hostile, and an abandonment was determined upon. A parley Galena Union Railroad was begun; and improvements were

was held with the hostiles, at which the whites agreed to sur- also started in the harbor, in accordance with appropriations

render the fort, ammunition and all contents to plunder, in made by Congress.

consideration of safe conduct and escort to Eort Wayne. But Chicago is simply the focus into which the surrounding
the whites, at the instigation of John Kinzie, the agent of the country pours the wealth of its products. Its growth and de-
American Fur Co., broke faith with the Indians and destroyed velopment primarily sprung from the trade in those products,
large quantities of arms, ammunition and whisky, which so and it has grown just in proportion to the extension of those
exasperated the Indians that when only a few miles out on the means of communication which have brought within her reach
road to Fort Wayne, the whole command, including women more and more territory. The building of the Archer road to
and children, were ambushed by the Pottawattamies, and Lockport, the construction of the canal, the improvement of
women, children, civilians and soldiers slain in great numbers, the harbor by which vessels from the whole lake region could
The survivors were captured and brought back to the fort and come to its docks, the completion of successive railroads have,
held for ransom. After this the fort was abandoned and one after another, extended the territory which turned its pro-
destroyed, to be rebuilt four years later, when Chicago again duct into her lap. The elements of Chicago's greatness are the
became the rallying point of traders. resources of the whole country. It occupies a central position

Thus, while the southern part of the State was being rapidly in the midst of a region of unparalleled natural resources, ex-
settled up, the settlers finding an outlet southward and east- tending from the Atlantic to the Pacific, and from as far north
ward for their products, northern Illinois was almost an un- as human enterprise can extend, to the Isthmus at the south,
broken wilderness, the haunt of the wolf and the red man. Every square mile of this territory is already, or soon w'ill be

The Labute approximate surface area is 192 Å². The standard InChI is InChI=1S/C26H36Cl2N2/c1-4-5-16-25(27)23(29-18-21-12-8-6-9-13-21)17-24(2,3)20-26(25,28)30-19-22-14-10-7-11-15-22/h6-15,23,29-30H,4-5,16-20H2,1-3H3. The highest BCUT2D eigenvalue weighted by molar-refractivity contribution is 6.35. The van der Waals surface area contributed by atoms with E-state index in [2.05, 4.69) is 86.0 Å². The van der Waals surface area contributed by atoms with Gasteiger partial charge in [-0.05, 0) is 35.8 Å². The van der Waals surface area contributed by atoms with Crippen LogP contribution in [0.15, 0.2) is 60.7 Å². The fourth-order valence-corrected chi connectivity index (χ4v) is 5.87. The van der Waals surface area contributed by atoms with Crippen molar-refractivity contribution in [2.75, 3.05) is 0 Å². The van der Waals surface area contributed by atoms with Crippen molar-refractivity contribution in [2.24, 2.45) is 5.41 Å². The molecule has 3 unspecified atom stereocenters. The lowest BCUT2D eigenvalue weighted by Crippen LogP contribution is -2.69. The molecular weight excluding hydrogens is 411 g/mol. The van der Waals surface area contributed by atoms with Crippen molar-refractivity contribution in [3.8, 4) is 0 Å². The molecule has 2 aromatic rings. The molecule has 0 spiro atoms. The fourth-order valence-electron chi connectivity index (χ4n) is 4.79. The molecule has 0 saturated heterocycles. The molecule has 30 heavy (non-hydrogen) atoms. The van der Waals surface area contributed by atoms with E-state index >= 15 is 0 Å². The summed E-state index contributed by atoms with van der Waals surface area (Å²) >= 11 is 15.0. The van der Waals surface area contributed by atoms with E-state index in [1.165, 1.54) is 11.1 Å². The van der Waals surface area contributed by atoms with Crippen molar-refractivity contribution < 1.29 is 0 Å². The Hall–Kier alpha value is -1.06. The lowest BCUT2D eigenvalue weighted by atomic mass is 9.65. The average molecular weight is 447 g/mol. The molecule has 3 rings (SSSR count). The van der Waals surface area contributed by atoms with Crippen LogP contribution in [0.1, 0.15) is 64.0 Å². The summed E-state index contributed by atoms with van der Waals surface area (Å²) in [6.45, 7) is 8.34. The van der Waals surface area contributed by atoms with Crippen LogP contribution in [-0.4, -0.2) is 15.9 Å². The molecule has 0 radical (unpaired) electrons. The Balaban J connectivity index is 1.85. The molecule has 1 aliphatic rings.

Attempts were constantly being made at Springfield, and at made, tributary to Chicago, through improved means of corn-
Washington to insure the building of a canal across the portage munication. And not only this, but through the channels of
and establish communication between the lakes and the commerce it is brought in ready communication with all the
Mississippi. Legislation was frequently had, but nothing markets of the world. No one who takes into account the
practical accomplished, beyond granting the right-of-way, geographical position of Chicago, its advantages of communi-
making surveys, estimates, etc., until March 2, 1827, when Con- cation, present and prospective, can doubt that Chicago is des-
gress granted to the State of Illinois, the alternate sections tined to become, at no very distant day, the metropolis of the
equivalent to six miles in width, on each side of the proposed world. Not another one of the great cities of the world is so
route, in aid of the construction of the Illinois and Michigan favorably situated, as to the extent and natural resources of
(,^f,al the country surrounding it, and the means of easily, quickly

Two years later, Mr. Thompson, the civil engineer for the and cheaply reaching every part of it as Chicago. The great

canal, rudely platted a town at the mouth of the Chicago basin extending from the Alleghanies to the Rocky Mountams,

river. Chicago, however, was purely speculative, and its pros- '" the very center of which is Chicago, is capable of maintam-

pects dependent upon the building of the canal. It was not ing a population of more than a thousand millions of people,

until 1834 that the Indian title to the vast territory surround- where it now has not more than one fiftieth part of that number,
ing Chicago was extinguished, which held back the growth of The first considerable impetus to the growth of Chicago

the country, and with it, of the city. But the treaty with the was given on the opening of the surrounding territory to settle-

Pottawattamies in 1834, by which 20,000,000 acres \vas thrown ment after the extinction of the Indian title to the lands, the

open to settlement, started the tide of immigration, and gave commencement of the work on the canal and the beginning of

Chicago a new importance. Over 100 immigrant vessels are the work of improving the harbor, which followed each other

reported to have arrived at the port during the summer of so rapidly that they may be regarded as a single epoch.
1836, besides large numbers of settlers overland. The next may safely be placed at 1848 to 1852, from the time

In 1836 also actual work was begun on the canal, which of the completion of the canal to the arrival of the first railroad

still further stimulated the growth of the city. Those who are from the east, including the beginning of the Illinois Central